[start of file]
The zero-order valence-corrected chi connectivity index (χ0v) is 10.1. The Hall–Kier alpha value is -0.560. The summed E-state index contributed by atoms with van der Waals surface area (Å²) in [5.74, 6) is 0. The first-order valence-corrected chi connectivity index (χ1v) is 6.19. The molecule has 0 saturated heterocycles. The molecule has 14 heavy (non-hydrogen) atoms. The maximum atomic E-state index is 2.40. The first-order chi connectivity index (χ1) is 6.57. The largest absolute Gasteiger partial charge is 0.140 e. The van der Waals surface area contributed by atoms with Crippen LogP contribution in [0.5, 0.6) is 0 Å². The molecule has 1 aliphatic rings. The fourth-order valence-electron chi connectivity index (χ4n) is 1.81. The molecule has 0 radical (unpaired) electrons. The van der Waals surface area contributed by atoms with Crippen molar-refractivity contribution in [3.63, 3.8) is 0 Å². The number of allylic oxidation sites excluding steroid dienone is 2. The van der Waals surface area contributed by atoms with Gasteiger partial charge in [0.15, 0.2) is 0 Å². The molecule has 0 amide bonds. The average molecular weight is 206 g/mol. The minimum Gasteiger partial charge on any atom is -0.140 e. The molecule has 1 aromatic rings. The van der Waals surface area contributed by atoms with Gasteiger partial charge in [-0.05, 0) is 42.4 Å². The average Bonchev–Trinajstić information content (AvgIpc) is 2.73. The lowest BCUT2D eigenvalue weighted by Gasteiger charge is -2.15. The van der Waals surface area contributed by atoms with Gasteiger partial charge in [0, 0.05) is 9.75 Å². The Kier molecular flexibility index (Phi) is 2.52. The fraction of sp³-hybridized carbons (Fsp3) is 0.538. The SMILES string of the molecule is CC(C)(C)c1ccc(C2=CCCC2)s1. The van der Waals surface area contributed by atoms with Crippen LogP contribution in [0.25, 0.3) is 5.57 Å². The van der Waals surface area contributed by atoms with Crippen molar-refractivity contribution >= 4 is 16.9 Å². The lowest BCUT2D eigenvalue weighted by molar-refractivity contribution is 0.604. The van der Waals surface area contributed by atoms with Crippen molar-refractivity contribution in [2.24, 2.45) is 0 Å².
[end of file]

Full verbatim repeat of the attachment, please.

The zero-order valence-corrected chi connectivity index (χ0v) is 10.1. The Hall–Kier alpha value is -0.560. The summed E-state index contributed by atoms with van der Waals surface area (Å²) in [5.74, 6) is 0. The first-order valence-corrected chi connectivity index (χ1v) is 6.19. The molecule has 0 saturated heterocycles. The molecule has 14 heavy (non-hydrogen) atoms. The maximum atomic E-state index is 2.40. The first-order chi connectivity index (χ1) is 6.57. The largest absolute Gasteiger partial charge is 0.140 e. The van der Waals surface area contributed by atoms with Crippen LogP contribution in [0.5, 0.6) is 0 Å². The molecule has 1 aliphatic rings. The fourth-order valence-electron chi connectivity index (χ4n) is 1.81. The molecule has 0 radical (unpaired) electrons. The van der Waals surface area contributed by atoms with Crippen molar-refractivity contribution in [3.63, 3.8) is 0 Å². The number of allylic oxidation sites excluding steroid dienone is 2. The van der Waals surface area contributed by atoms with Gasteiger partial charge in [0.15, 0.2) is 0 Å². The molecule has 0 amide bonds. The average molecular weight is 206 g/mol. The minimum Gasteiger partial charge on any atom is -0.140 e. The molecule has 1 aromatic rings. The van der Waals surface area contributed by atoms with Gasteiger partial charge in [-0.05, 0) is 42.4 Å². The average Bonchev–Trinajstić information content (AvgIpc) is 2.73. The lowest BCUT2D eigenvalue weighted by Gasteiger charge is -2.15. The van der Waals surface area contributed by atoms with Gasteiger partial charge in [0, 0.05) is 9.75 Å². The Kier molecular flexibility index (Phi) is 2.52. The fraction of sp³-hybridized carbons (Fsp3) is 0.538. The SMILES string of the molecule is CC(C)(C)c1ccc(C2=CCCC2)s1. The van der Waals surface area contributed by atoms with Crippen LogP contribution in [0.25, 0.3) is 5.57 Å². The van der Waals surface area contributed by atoms with Crippen molar-refractivity contribution >= 4 is 16.9 Å². The lowest BCUT2D eigenvalue weighted by molar-refractivity contribution is 0.604. The van der Waals surface area contributed by atoms with Crippen molar-refractivity contribution in [2.24, 2.45) is 0 Å².